Shortly thereafter, 3 mAb cocktails demonstrated complete or partial protection when administered to EBOV-infected NHPs post-exposure.21–23 One such cocktail was a combination of three murine antibodies initially termed ZMab. ZMab demonstrated 100% efficacy in NHPs when administered 1dpi, and 50% efficacy when administered 2 dpi.22 Another cocktail was a combination of 3 plant-produced human-mouse chimeric mAbs termed MB-003. The authors reported that MB-003 showed a 67% efficacy when administered 1 or 2 dpi.23 Particularly noteworthy is that the plant-based production of the MB-003 yielded afucosylated mAbs. This is a critical step forward, as it has been shown that afucosylated mAbs are able to induce antibody-dependent cellular cytotoxicity (ADCC) at a much more efficient rate.23–26 Following the post-exposure treatment success, the authors went on to extend the time to treatment based on clinical signs mimicking the time when patients would present themselves at hospitals. The animals received treatment after onset of fever and viremia at 4 dpi; however, only 42% of the animals survived.27 The developers of ZMab and MB-003 then combined efforts to chimerize the ZMab mAbs and identified the most potent combination of three mAbs.28 The new combination, now termed ZMapp™, demonstrated 100% efficacy when administered as late as 5 dpi to EBOV-infected NHPs. These results were similar to a single human mAb, mAb114. This antibody binds to an epitope on the GP spanning the glycan cap on GP1.29 When administered therapeutically, mAB114 also demonstrated 100% efficacy 5 dpi in EBOV-infected NHPs.30 The success of this single mAb was attributed to not only the structural epitope it recognized and its robust neutralization capabilities, but also to its ability to induce ADCC which was demonstrated in vitro.30 A third mAb cocktail, REGN-EB3, is a combination of 3 human mAbs, which in preclinical studies protected 80–100% of NHPs when administered 5 dpi. The survival of the animals depended on the dose frequency and concentration. A dose of 100 mg/mL is the minimum dose required for maximum improvement of symptoms.31 REGN-EB3 has a number of different mechanism of action including ADCC, phagocyte stimulation, virus internalization inhibition, and neutralization.32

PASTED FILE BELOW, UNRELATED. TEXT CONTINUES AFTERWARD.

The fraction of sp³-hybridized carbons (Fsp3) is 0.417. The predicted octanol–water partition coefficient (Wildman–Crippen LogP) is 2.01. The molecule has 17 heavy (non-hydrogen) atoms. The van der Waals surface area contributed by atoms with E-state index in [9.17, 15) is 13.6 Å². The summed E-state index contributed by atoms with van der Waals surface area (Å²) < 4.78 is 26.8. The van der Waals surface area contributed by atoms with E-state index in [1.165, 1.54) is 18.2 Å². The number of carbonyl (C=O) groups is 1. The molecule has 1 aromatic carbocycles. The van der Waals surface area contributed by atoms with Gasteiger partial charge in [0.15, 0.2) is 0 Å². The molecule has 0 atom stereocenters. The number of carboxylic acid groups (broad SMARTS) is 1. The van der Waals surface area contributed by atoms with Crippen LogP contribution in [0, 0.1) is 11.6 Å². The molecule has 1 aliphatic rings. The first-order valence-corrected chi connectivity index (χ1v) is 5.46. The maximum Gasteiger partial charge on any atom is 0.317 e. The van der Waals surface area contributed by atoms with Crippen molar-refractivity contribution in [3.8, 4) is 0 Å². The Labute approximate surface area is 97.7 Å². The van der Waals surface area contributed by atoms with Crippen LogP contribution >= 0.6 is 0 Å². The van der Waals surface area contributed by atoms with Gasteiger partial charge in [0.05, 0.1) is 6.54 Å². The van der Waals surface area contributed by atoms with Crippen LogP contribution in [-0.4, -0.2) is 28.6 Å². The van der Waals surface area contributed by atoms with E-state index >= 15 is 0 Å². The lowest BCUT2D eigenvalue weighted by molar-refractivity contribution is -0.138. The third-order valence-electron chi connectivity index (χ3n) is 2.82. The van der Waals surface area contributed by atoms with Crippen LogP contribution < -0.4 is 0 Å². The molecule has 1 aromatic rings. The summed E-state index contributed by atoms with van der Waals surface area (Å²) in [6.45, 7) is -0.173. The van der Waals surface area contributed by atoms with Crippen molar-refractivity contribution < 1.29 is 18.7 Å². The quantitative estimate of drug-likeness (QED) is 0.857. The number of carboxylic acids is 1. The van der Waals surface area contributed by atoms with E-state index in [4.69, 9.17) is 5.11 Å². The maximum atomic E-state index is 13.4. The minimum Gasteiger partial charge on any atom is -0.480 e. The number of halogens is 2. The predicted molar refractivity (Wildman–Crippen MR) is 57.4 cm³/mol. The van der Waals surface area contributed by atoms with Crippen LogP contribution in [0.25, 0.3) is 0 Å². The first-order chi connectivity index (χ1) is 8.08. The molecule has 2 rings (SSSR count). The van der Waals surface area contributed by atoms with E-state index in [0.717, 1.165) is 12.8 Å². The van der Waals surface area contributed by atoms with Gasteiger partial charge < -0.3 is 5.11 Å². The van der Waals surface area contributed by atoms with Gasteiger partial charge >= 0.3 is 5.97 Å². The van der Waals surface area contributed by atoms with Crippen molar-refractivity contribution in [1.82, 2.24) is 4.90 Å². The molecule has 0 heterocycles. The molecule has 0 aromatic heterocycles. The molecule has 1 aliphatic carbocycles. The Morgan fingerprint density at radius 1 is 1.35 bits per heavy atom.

While the window of post-exposure therapy was extended to 5 dpi with ZMapp and mAb114, the breadth of coverage within the filovirus family remained a concern, prompting the need for a broadly protective mAb or mAb cocktail. Recently, this has been accomplished with a mAb cocktail that provides protection against challenge with multiple members of the Ebolavirus genus.33 MBP134AF is a mAb cocktail containing 2 broadly neutralizing afucosylated mAbs. A single dose administered 4 dpi resulted in 100% efficacy when NHPs were challenged with EBOV. A similar result was obtained when NHPs were challenged with SUDV and treated with a single dose 5 dpi. MBP134AF was then tested against NHPs challenged with a lethal dose of BDBV and treated at 7 dpi. Despite one of the 6 challenged animals succumbing to the infection, MBP134AF demonstrated a high rate of therapeutic efficacy 7 dpi.33,34 This was the first broadly neutralizing mAb cocktail to break the paradigm of “one bug, one drug”, which is vital in an outbreak scenario for ebolaviruses where the exact identity of the virus may be unknown due to the overlap in endemic areas. MBP134AF as of now is not yet evaluated in clinical trials and is still in the pre-clinical stage of development. To build upon these findings, bispecific antibodies are being developed to further consolidate the treatment to a single antibody with multiple targets. An example of this is described in Wec et al, where a “Trojan horse” bispecific antibody was developed which recognized the receptor binding site of the GP, and Niemann-Pick C1 receptor within the late endosome to broadly inhibit multiple ebolaviruses.35